Chart busting Porsche 911 991 production comes to an end

Speedster calls time on most successful generation of 911

Not only is the 991 is the most comprehensively developed 911 to date, it’s also the most successful, as demonstrated by 233,540 units produced. To mark the end of model production in the wake of the 992’s attack on the sports car scene, the final 991 to roll off the assembly line was the last of the much celebrated 991 Speedster, a special 911 featured on the cover of Drive-My.


Speedster calls time on most successful generation of 911

“Porsche stands for both tradition and innovation,” commented Michael Steiner, Chief Research and Development Officer at the manufacturer’s Stuttgart headquarters. “This is reflected nowhere more than in the 911, which in 991 guise, set new standards in terms of performance, driveability and efficiency. To send the 991 off to retirement fills me with a sense of great pride, but also sadness. The 991 project has given me enormous pleasure, though I’m sure the same sentiment is felt by all those who bought one of the near quarter-million examples produced.”

Launched in 2011 as the 997’s successor, the 991 boasted nearly ninety percent new or updated components over the outgoing model. Thanks to a lightweight body made of an innovative aluminium-steel composite, assembly of the 991 was the first time a new 911 had weighed less than its predecessor. The chassis, which benefited from a 100mm-longer wheelbase than the 997, could be equipped with a new, optional roll stabilisation system (Porsche Dynamic Chassis Control (PDCC)) and set the benchmark in terms of driving dynamics. The 991 Cabriolet followed in the spring of 2012, and with it came another exciting innovation: when closed, the lightweight magnesium bows made it possible to achieve a coupé-like curve of roof never seen before, and with a silhouette retained even at high speed. The 991 Targa, released at the end of 2012, was equally spectacular. Like the original 911 Targa, the new semi-open-top included the classic rollover ‘hoop’ in place of B-pillars. At the push of a button, however, the front section of the roof could be moved automatically and stored at the rear.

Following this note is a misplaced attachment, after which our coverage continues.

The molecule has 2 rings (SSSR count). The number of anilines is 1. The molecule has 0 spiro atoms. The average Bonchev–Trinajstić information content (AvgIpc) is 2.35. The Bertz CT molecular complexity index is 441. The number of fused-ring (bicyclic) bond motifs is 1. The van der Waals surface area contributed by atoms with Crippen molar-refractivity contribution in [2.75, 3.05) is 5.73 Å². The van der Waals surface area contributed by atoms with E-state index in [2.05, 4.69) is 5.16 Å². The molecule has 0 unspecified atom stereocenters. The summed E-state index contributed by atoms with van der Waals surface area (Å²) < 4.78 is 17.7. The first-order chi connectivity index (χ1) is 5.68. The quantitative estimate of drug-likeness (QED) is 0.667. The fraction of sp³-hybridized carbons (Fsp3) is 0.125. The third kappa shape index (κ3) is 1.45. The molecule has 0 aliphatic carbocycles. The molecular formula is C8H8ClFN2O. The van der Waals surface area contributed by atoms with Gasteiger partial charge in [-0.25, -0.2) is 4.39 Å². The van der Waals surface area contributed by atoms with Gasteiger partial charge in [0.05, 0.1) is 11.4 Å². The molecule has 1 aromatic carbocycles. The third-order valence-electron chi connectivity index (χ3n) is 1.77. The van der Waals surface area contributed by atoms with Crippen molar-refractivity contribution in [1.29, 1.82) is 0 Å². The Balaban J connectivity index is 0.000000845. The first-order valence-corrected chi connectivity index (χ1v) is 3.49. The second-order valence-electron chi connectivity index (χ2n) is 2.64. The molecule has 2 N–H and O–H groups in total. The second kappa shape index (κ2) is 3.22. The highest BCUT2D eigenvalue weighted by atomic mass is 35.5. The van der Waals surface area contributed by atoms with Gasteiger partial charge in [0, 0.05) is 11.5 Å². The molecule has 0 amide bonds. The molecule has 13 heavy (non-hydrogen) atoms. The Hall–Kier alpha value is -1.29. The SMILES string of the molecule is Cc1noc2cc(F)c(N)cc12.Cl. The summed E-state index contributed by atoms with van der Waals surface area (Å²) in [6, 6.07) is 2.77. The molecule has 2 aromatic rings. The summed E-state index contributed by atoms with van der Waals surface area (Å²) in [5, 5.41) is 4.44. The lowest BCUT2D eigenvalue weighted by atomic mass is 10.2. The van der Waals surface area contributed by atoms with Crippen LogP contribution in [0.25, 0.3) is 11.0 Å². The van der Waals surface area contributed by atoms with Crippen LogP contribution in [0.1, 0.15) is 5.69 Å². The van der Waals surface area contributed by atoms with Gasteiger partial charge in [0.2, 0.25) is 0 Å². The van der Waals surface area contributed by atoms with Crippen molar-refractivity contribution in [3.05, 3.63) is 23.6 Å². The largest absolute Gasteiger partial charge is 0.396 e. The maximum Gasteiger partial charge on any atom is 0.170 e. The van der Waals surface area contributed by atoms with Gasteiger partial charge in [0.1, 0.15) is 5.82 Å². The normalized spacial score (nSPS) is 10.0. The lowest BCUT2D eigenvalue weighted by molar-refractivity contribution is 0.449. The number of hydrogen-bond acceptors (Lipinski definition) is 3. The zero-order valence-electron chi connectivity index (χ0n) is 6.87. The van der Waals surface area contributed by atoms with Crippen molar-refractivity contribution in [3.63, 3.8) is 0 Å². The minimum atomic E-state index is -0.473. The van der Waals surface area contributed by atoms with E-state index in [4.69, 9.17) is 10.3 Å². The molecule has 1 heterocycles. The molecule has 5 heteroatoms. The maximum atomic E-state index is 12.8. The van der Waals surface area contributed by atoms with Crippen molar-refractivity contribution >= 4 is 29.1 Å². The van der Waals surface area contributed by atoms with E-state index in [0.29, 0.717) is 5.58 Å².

The raft of innovations continued in the 991 Turbo, which saw the first active aerodynamics and particulate filter-equipped turbo engines on any 911 Carrera model, while the 991 50th Anniversary Edition and 991 R provided enthusiasts with collectible future classics, much like the new Speedster, a ‘last hurrah’ for the 991. Interestingly, the millionth 911 arrived during 991 production — it was a not-for-sale commemorative model finished in spectacular Irish Green paintwork.

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